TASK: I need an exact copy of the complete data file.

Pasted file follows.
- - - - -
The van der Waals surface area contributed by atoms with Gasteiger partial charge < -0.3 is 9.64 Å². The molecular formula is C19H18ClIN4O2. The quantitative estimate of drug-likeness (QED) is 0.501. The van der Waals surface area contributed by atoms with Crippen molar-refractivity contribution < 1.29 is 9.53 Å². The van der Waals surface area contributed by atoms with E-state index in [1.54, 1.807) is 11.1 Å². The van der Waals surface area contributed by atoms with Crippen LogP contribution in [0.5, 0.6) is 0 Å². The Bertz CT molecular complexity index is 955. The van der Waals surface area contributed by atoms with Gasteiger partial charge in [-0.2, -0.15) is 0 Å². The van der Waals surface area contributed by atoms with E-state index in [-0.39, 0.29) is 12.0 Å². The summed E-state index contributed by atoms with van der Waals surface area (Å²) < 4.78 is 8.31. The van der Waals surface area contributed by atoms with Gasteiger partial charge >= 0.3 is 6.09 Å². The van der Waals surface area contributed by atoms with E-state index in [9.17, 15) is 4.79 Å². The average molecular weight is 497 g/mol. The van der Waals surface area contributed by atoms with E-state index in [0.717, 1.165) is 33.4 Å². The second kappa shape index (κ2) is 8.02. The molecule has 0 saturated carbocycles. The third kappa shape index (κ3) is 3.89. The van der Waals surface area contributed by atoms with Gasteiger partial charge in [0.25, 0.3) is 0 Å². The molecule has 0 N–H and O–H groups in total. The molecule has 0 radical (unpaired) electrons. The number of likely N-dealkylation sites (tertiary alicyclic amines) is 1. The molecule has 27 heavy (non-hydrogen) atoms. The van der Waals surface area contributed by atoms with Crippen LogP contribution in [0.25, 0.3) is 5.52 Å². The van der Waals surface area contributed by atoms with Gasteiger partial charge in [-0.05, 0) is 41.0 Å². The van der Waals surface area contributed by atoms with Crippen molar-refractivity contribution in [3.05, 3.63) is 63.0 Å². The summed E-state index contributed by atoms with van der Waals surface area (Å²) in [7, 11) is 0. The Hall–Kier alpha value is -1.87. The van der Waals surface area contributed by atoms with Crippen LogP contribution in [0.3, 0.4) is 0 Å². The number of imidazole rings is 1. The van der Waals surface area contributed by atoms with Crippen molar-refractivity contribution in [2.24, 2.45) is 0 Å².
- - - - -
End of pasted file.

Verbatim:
The van der Waals surface area contributed by atoms with Gasteiger partial charge < -0.3 is 9.64 Å². The molecular formula is C19H18ClIN4O2. The quantitative estimate of drug-likeness (QED) is 0.501. The van der Waals surface area contributed by atoms with Crippen molar-refractivity contribution < 1.29 is 9.53 Å². The van der Waals surface area contributed by atoms with E-state index in [1.54, 1.807) is 11.1 Å². The van der Waals surface area contributed by atoms with Crippen LogP contribution in [0.5, 0.6) is 0 Å². The Bertz CT molecular complexity index is 955. The van der Waals surface area contributed by atoms with Gasteiger partial charge in [-0.2, -0.15) is 0 Å². The van der Waals surface area contributed by atoms with E-state index in [-0.39, 0.29) is 12.0 Å². The summed E-state index contributed by atoms with van der Waals surface area (Å²) < 4.78 is 8.31. The van der Waals surface area contributed by atoms with Gasteiger partial charge >= 0.3 is 6.09 Å². The van der Waals surface area contributed by atoms with E-state index in [9.17, 15) is 4.79 Å². The average molecular weight is 497 g/mol. The van der Waals surface area contributed by atoms with E-state index in [0.717, 1.165) is 33.4 Å². The second kappa shape index (κ2) is 8.02. The molecule has 0 saturated carbocycles. The third kappa shape index (κ3) is 3.89. The van der Waals surface area contributed by atoms with Gasteiger partial charge in [0.25, 0.3) is 0 Å². The molecule has 0 N–H and O–H groups in total. The molecule has 0 radical (unpaired) electrons. The number of likely N-dealkylation sites (tertiary alicyclic amines) is 1. The molecule has 27 heavy (non-hydrogen) atoms. The van der Waals surface area contributed by atoms with Crippen LogP contribution in [0.25, 0.3) is 5.52 Å². The van der Waals surface area contributed by atoms with Gasteiger partial charge in [-0.05, 0) is 41.0 Å². The van der Waals surface area contributed by atoms with Crippen molar-refractivity contribution in [3.05, 3.63) is 63.0 Å². The summed E-state index contributed by atoms with van der Waals surface area (Å²) in [7, 11) is 0. The Hall–Kier alpha value is -1.87. The van der Waals surface area contributed by atoms with Crippen LogP contribution in [0.3, 0.4) is 0 Å². The number of imidazole rings is 1. The van der Waals surface area contributed by atoms with Crippen molar-refractivity contribution in [2.24, 2.45) is 0 Å².